Note: Explore a treasure trove of concise summaries of incredibly inspiring disabled persons news articles which will inspire you to make a difference.
Nearly 70 years ago, a young Russ Gremel decided to buy about $1,000 worth of stock in a Chicago-based pharmacy chain. As Gremel grew older, that pharmacy chain, Walgreens, grew exponentially. By the time Gremel hit his late 90s, the stock was worth more than $2 million. Still, he didn't cash out. Instead, the now 98-year-old Chicagoan donated the stock to the Illinois Audubon Society, which is using it to help establish a nearly 400-acre wildlife refuge. Though he never discussed his wealth, those who know Gremel say his donation isn't surprising. He's a man with a "big, open heart," said Jack Henehan, one of the many men who was a Boy Scout during Gremel's more than 60 years as a scoutmaster. Another former Scout turned lifelong friend, Dr. Steven Bujewski, 57, said the stock donation is nice, but not as impressive as the time Gremel spent leading his Boy Scouts. "The gift that he has given to thousands of kids through Scouting and the influence it's had on their lives, I think that's 100 times more valuable," Bujewski said. Though Scouting was a big part of his life, Gremel said he chose to donate to the Illinois Audubon Society because of its relatively low administrative overhead and his love of nature. The society had been keeping an eye on a 395-acre property near Amboy and Dixon for some time, and Gremel said he wanted the money to be used to help people enjoy nature. It proved to be a good fit.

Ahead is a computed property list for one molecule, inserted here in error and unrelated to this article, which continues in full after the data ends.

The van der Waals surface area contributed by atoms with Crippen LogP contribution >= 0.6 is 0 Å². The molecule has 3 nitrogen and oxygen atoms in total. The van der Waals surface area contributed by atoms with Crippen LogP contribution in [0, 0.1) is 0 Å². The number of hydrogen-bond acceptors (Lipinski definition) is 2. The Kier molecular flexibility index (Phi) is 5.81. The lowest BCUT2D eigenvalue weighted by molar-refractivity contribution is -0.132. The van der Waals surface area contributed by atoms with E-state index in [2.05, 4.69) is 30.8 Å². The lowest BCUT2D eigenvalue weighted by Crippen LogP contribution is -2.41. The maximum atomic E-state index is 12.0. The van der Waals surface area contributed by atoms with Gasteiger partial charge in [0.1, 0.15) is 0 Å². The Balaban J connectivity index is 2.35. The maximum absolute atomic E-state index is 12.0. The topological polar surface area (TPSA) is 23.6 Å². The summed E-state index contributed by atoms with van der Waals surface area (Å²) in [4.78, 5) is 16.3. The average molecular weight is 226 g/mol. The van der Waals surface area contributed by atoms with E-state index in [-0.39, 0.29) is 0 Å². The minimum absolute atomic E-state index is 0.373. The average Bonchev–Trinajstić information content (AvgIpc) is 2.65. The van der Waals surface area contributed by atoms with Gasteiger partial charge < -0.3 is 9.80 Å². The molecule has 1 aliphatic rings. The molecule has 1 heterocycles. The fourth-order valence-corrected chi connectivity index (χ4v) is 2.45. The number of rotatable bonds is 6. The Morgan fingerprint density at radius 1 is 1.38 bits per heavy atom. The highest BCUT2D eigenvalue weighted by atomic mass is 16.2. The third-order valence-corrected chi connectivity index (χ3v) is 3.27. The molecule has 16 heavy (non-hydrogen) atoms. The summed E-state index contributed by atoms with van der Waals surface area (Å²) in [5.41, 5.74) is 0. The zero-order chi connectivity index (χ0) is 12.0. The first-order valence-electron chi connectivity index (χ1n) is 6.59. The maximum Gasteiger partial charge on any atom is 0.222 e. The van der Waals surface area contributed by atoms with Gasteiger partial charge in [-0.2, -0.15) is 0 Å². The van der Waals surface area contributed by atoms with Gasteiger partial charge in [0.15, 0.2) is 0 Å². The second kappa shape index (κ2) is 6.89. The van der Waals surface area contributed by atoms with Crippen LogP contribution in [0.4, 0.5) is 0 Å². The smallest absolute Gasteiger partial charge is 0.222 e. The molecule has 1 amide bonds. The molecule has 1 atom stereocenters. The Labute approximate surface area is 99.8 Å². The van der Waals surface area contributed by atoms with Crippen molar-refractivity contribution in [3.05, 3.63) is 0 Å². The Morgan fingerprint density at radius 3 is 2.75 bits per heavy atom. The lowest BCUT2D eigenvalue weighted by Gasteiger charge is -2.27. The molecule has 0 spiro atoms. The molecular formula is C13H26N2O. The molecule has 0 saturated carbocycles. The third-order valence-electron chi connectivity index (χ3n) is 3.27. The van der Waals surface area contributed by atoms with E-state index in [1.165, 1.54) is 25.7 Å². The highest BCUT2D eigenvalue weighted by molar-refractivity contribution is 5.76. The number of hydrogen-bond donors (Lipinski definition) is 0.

Note: Explore a treasure trove of concise summaries of incredibly inspiring news articles which will inspire you to make a difference.